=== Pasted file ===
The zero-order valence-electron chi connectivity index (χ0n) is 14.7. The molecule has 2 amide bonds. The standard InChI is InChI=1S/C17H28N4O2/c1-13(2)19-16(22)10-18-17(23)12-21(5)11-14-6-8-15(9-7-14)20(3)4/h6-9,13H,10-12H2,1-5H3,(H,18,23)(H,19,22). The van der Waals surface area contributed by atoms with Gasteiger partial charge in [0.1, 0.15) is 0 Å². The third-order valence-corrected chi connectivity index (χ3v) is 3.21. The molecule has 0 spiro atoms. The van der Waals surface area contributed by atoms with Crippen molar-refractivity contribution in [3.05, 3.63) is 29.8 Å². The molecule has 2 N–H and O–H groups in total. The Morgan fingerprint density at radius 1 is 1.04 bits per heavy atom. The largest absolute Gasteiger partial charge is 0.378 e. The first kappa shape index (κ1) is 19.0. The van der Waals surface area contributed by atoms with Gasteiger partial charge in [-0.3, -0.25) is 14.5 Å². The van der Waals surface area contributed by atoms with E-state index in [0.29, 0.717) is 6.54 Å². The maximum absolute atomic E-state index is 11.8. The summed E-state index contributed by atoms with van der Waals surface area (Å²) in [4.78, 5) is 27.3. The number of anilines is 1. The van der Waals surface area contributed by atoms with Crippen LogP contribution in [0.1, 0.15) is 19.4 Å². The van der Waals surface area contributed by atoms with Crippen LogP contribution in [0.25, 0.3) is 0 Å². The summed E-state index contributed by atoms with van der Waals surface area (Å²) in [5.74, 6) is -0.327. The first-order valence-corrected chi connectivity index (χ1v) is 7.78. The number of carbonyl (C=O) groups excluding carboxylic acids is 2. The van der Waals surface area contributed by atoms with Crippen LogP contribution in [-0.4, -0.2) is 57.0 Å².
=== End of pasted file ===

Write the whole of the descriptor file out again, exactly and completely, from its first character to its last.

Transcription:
The zero-order valence-electron chi connectivity index (χ0n) is 14.7. The molecule has 2 amide bonds. The standard InChI is InChI=1S/C17H28N4O2/c1-13(2)19-16(22)10-18-17(23)12-21(5)11-14-6-8-15(9-7-14)20(3)4/h6-9,13H,10-12H2,1-5H3,(H,18,23)(H,19,22). The van der Waals surface area contributed by atoms with Gasteiger partial charge in [0.1, 0.15) is 0 Å². The third-order valence-corrected chi connectivity index (χ3v) is 3.21. The molecule has 0 spiro atoms. The van der Waals surface area contributed by atoms with Crippen molar-refractivity contribution in [3.05, 3.63) is 29.8 Å². The molecule has 2 N–H and O–H groups in total. The Morgan fingerprint density at radius 1 is 1.04 bits per heavy atom. The largest absolute Gasteiger partial charge is 0.378 e. The first kappa shape index (κ1) is 19.0. The van der Waals surface area contributed by atoms with Gasteiger partial charge in [-0.3, -0.25) is 14.5 Å². The van der Waals surface area contributed by atoms with E-state index in [0.29, 0.717) is 6.54 Å². The maximum absolute atomic E-state index is 11.8. The summed E-state index contributed by atoms with van der Waals surface area (Å²) in [4.78, 5) is 27.3. The number of anilines is 1. The van der Waals surface area contributed by atoms with Crippen LogP contribution in [0.1, 0.15) is 19.4 Å². The van der Waals surface area contributed by atoms with Crippen LogP contribution in [0.25, 0.3) is 0 Å². The summed E-state index contributed by atoms with van der Waals surface area (Å²) in [5.74, 6) is -0.327. The first-order valence-corrected chi connectivity index (χ1v) is 7.78. The number of carbonyl (C=O) groups excluding carboxylic acids is 2. The van der Waals surface area contributed by atoms with Crippen LogP contribution in [-0.4, -0.2) is 57.0 Å².